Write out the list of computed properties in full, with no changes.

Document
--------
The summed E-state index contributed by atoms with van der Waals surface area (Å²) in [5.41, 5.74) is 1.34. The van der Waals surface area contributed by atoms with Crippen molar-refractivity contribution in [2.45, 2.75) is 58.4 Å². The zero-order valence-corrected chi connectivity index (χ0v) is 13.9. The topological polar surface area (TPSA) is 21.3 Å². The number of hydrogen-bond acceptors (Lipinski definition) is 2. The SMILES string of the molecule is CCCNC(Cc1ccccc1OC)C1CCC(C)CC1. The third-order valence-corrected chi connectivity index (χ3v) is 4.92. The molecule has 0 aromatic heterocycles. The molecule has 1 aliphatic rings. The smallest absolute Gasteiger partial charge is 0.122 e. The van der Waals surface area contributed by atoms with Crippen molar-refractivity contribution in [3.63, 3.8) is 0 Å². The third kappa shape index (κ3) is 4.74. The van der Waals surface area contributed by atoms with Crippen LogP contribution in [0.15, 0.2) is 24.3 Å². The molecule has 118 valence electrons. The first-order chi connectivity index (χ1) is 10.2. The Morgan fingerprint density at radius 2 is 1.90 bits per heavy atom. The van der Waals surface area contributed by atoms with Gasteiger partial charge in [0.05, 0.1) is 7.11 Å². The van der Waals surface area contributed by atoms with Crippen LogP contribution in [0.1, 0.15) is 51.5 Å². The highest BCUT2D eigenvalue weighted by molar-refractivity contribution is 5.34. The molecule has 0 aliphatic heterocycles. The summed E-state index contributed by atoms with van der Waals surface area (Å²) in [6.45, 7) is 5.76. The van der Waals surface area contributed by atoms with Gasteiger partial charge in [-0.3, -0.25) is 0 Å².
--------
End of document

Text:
The summed E-state index contributed by atoms with van der Waals surface area (Å²) in [5.41, 5.74) is 1.34. The van der Waals surface area contributed by atoms with Crippen molar-refractivity contribution in [2.45, 2.75) is 58.4 Å². The zero-order valence-corrected chi connectivity index (χ0v) is 13.9. The topological polar surface area (TPSA) is 21.3 Å². The number of hydrogen-bond acceptors (Lipinski definition) is 2. The SMILES string of the molecule is CCCNC(Cc1ccccc1OC)C1CCC(C)CC1. The third-order valence-corrected chi connectivity index (χ3v) is 4.92. The molecule has 0 aromatic heterocycles. The molecule has 1 aliphatic rings. The smallest absolute Gasteiger partial charge is 0.122 e. The van der Waals surface area contributed by atoms with Crippen molar-refractivity contribution in [3.63, 3.8) is 0 Å². The third kappa shape index (κ3) is 4.74. The van der Waals surface area contributed by atoms with Crippen LogP contribution in [0.15, 0.2) is 24.3 Å². The molecule has 118 valence electrons. The first-order chi connectivity index (χ1) is 10.2. The Morgan fingerprint density at radius 2 is 1.90 bits per heavy atom. The van der Waals surface area contributed by atoms with Gasteiger partial charge in [0.05, 0.1) is 7.11 Å². The van der Waals surface area contributed by atoms with Crippen LogP contribution in [0.1, 0.15) is 51.5 Å². The highest BCUT2D eigenvalue weighted by molar-refractivity contribution is 5.34. The molecule has 0 aliphatic heterocycles. The summed E-state index contributed by atoms with van der Waals surface area (Å²) in [6.45, 7) is 5.76. The van der Waals surface area contributed by atoms with Gasteiger partial charge in [-0.3, -0.25) is 0 Å².